Fredette could have stuck in the NBA with a different attitude. His long-distance shooting was an asset.

But he’s also now 30 years old. A new approach likely won’t be enough. His shortcomings, particularly defensively, will be even more pronounced as his athleticism has declined.

The Suns are bad and will remain bad, with or without Fredette. But their younger players have shown signs of progress lately. Fredette’s high-usage style could interfere with their development.

It’s hard to see the upside here other than a brief uptick in attention.

Marcus Smart shoves down Joel Embiid from behind, gets ejected (video)

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Marcus Smart recently bemoaned the lack of physicality in the NBA.

After Joel Embiid dropped his shoulder into him on a screen, Smart brought some to tonight’s Celtics-76ers game.

Smart shoved Embiid in the back, sending the center to the floor. A cheap shot? Yes. Embiid wasn’t looking. But Smart would surely argue Embiid started it. I also doubt Smart intended to push Embiid from behind. Smart just wanted to get at Embiid as quickly as possible, and Embiid happened to be facing the other way when Smart arrived.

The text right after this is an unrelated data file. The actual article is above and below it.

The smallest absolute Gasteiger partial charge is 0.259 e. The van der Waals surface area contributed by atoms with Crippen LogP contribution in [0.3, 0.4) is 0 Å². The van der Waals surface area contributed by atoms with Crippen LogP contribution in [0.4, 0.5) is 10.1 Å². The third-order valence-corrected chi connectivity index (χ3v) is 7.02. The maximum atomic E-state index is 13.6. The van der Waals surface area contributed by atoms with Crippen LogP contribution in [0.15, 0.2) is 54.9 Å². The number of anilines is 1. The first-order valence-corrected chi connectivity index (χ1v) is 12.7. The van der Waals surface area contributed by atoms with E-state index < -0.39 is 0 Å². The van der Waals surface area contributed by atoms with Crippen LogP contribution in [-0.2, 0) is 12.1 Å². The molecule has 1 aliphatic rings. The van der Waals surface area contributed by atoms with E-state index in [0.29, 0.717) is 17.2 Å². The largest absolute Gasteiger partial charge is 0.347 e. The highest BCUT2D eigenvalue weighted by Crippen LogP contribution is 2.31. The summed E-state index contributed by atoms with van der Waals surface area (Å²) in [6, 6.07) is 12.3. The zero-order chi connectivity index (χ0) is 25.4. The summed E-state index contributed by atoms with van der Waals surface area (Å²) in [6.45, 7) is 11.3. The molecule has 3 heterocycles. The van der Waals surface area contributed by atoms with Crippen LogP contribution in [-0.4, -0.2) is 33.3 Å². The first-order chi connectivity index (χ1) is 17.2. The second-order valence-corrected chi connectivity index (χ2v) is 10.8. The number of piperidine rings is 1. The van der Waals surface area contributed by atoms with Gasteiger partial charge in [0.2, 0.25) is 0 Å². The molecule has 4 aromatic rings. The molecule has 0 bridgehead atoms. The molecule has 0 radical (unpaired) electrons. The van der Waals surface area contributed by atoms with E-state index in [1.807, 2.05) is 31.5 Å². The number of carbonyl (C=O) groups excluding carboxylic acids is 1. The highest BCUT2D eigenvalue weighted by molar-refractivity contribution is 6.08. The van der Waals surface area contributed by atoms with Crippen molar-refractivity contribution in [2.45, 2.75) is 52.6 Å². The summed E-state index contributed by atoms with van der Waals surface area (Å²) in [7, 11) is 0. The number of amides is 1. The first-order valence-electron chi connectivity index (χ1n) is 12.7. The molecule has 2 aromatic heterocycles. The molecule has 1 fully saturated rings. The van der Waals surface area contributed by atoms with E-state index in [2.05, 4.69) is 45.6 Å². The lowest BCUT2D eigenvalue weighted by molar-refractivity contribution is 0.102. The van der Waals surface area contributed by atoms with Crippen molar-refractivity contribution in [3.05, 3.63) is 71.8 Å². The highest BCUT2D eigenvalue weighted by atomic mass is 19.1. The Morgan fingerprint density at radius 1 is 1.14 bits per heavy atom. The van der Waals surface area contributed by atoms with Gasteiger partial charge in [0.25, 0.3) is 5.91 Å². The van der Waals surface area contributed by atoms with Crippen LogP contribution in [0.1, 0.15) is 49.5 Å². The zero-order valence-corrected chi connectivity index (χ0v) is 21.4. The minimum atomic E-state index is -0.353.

Smart got a flagrant 2 and the accompanying ejection. Embiid received a technical foul.

Before James Harden, how many players scored 30 points against every other team in a season?

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James Harden became the first player in NBA history to score 30 points against all 29 opponents in a season.

But the NBA has had 30 teams for just 15 of its 73 seasons.

Obviously, the larger league makes Harden’s feat more impressive. He had to score 30 against more teams. The Rockets also play most opponents, those in the Eastern Conference, only twice. In previous eras, players had more cracks at scoring 30 against fewer teams.

Still, anyone to score 30 points against every opponent has a certain immunity to bad matchups. It’s special.

How many players have done it?

We must start with Wilt Chamberlain, who scored 30 points against all nine teams in the 1964-65 NBA. He began the season with the San Francisco Warriors and, with them, scored 30 against the 76ers. Then, he got traded to Philadelphia and scored 30 on the Warriors. He also dropped 30 on every other team.

Including that season, there have been 85 times a player scored 30 points in a game against every opponent in a season.

Only Harden, Michael Jordan and Larry Bird have done it since the NBA-ABA merger. Jordan (1986-87) and Bird (1984-85) did it against 22 teams.

Everyone else did it against 17 or fewer teams.

Here’s everyone to score 30 in a game against every opponent in a season with the player’s highest-scoring game against each team listed, starting with Chamberlain doing it against every team then following in chronological order: